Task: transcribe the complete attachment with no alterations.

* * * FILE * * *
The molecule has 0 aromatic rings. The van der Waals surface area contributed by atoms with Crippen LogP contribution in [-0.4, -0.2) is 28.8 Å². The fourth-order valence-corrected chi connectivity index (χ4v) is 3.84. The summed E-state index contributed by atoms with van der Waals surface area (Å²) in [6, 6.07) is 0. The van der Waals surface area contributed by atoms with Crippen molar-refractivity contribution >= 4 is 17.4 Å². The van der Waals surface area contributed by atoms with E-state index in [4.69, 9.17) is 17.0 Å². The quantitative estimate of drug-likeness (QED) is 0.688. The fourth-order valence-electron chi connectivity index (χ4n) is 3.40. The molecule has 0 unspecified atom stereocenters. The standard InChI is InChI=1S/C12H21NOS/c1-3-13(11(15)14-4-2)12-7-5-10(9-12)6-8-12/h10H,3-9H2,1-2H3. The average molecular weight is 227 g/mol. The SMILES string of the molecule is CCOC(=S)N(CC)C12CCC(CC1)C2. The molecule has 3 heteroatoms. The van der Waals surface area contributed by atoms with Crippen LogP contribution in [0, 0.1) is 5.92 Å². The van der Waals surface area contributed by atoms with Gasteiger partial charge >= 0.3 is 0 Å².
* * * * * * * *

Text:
The molecule has 0 aromatic rings. The van der Waals surface area contributed by atoms with Crippen LogP contribution in [-0.4, -0.2) is 28.8 Å². The fourth-order valence-corrected chi connectivity index (χ4v) is 3.84. The summed E-state index contributed by atoms with van der Waals surface area (Å²) in [6, 6.07) is 0. The van der Waals surface area contributed by atoms with Crippen molar-refractivity contribution >= 4 is 17.4 Å². The van der Waals surface area contributed by atoms with E-state index in [4.69, 9.17) is 17.0 Å². The quantitative estimate of drug-likeness (QED) is 0.688. The fourth-order valence-electron chi connectivity index (χ4n) is 3.40. The molecule has 0 unspecified atom stereocenters. The standard InChI is InChI=1S/C12H21NOS/c1-3-13(11(15)14-4-2)12-7-5-10(9-12)6-8-12/h10H,3-9H2,1-2H3. The average molecular weight is 227 g/mol. The SMILES string of the molecule is CCOC(=S)N(CC)C12CCC(CC1)C2. The molecule has 3 heteroatoms. The van der Waals surface area contributed by atoms with Crippen LogP contribution in [0, 0.1) is 5.92 Å². The van der Waals surface area contributed by atoms with Gasteiger partial charge >= 0.3 is 0 Å².